Feeling shame occasionally is a normal part of life, but regularly experiencing self-shame can harm mental health and damage relationships. Internalized shame can also lead to coping mechanisms such as substance abuse or compulsive behavior. It is important to learn how to manage and deal with shame to improve overall well-being.
Self-shaming is a feeling of inadequacy and undeserving of love. It is different from guilt, which is feeling bad about a specific action, while shame is an overall feeling of being wrong. Self-shaming can be harmful, as it reinforces negative messages and can make it hard to love oneself and others. It can also lead to substance abuse and compulsive behavior. It can be caused by traumatic events such as abuse or neglect, and those experiences can carry into adulthood. It can also lead to being in abusive relationships. It is important to address and work through underlying shame to improve overall well-being.
Signs of self-shaming
Shame can manifest differently in people, with men tending to "act out" and take their feelings of inadequacy out on others, while women tend to internalize feelings of inadequacy and "act in" through substance abuse, self-harm, suicidal thoughts, or suicide attempts. Symptoms of shame include wanting to disappear, lashing out at others, blaming oneself for everything, addiction, and self-harm. These expressions of self-shame can harm the person experiencing it, as well as their loved ones, and can also lead to the destruction of relationships. People who experience shame symptoms may use poor coping mechanisms and it's often a reaction to inner pain.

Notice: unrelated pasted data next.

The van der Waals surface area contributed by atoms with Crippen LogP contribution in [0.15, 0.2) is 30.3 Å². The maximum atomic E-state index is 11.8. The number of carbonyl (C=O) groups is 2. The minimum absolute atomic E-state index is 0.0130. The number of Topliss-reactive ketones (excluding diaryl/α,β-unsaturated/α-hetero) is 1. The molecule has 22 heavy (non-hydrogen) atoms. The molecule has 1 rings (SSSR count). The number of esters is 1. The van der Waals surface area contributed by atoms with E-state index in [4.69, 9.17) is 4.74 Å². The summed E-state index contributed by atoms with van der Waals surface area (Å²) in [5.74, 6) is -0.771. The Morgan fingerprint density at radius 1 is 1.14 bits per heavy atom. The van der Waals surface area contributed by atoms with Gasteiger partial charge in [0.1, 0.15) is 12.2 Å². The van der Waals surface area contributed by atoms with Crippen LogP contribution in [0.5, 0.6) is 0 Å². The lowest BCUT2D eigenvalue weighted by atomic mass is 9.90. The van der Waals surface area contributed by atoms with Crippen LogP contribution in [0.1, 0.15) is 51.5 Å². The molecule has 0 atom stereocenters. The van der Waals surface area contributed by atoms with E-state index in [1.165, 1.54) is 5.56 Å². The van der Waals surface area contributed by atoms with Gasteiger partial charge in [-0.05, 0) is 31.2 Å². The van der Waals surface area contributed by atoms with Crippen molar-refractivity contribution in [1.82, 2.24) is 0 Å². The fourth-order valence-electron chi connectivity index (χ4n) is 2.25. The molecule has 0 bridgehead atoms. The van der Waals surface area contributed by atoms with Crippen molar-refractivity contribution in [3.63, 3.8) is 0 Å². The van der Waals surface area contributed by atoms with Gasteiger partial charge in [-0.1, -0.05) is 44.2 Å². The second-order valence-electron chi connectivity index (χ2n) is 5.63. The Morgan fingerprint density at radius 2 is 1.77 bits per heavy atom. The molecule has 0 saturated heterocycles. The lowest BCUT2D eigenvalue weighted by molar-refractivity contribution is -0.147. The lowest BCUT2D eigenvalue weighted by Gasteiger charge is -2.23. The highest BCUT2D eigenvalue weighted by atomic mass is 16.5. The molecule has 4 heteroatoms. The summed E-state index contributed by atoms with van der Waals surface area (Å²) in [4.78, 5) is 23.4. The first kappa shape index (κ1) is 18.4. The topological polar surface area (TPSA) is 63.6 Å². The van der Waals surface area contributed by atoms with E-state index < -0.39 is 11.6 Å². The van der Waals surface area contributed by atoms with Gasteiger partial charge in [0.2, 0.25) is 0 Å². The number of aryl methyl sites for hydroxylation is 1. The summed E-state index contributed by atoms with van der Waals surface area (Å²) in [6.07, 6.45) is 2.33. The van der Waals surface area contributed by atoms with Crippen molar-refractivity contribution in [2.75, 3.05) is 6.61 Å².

Dealing with self-shaming
Many people find relief from the negative effects of shame by seeking therapy, particularly cognitive behavioral therapy (CBT). This type of counseling aims to change negative thought patterns and redirect a person's reactions to stressors, the environment, and everyday life. Trust and a strong therapist-patient relationship are crucial for working through difficult feelings and thoughts. It's normal for it to take time to find the right therapist, and it's important to find a therapist that you trust and feel comfortable with. Alongside addressing underlying causes of shame, such as past hurt, abuse, or trauma, some expressions of shame require specialized treatment. For example, people who express shame through anger may benefit from anger management classes, while people who struggle with self-harm and addiction may require medical treatment.
Feeling ashamed is a common emotion, but when it becomes excessive and starts to affect one's daily life, self-harm, or harm to others, it may require professional help. Through therapy and self-reflection, it is possible to break the cycle of shame and learn to have a positive self-image. However, this requires commitment and the support of a trusted therapist.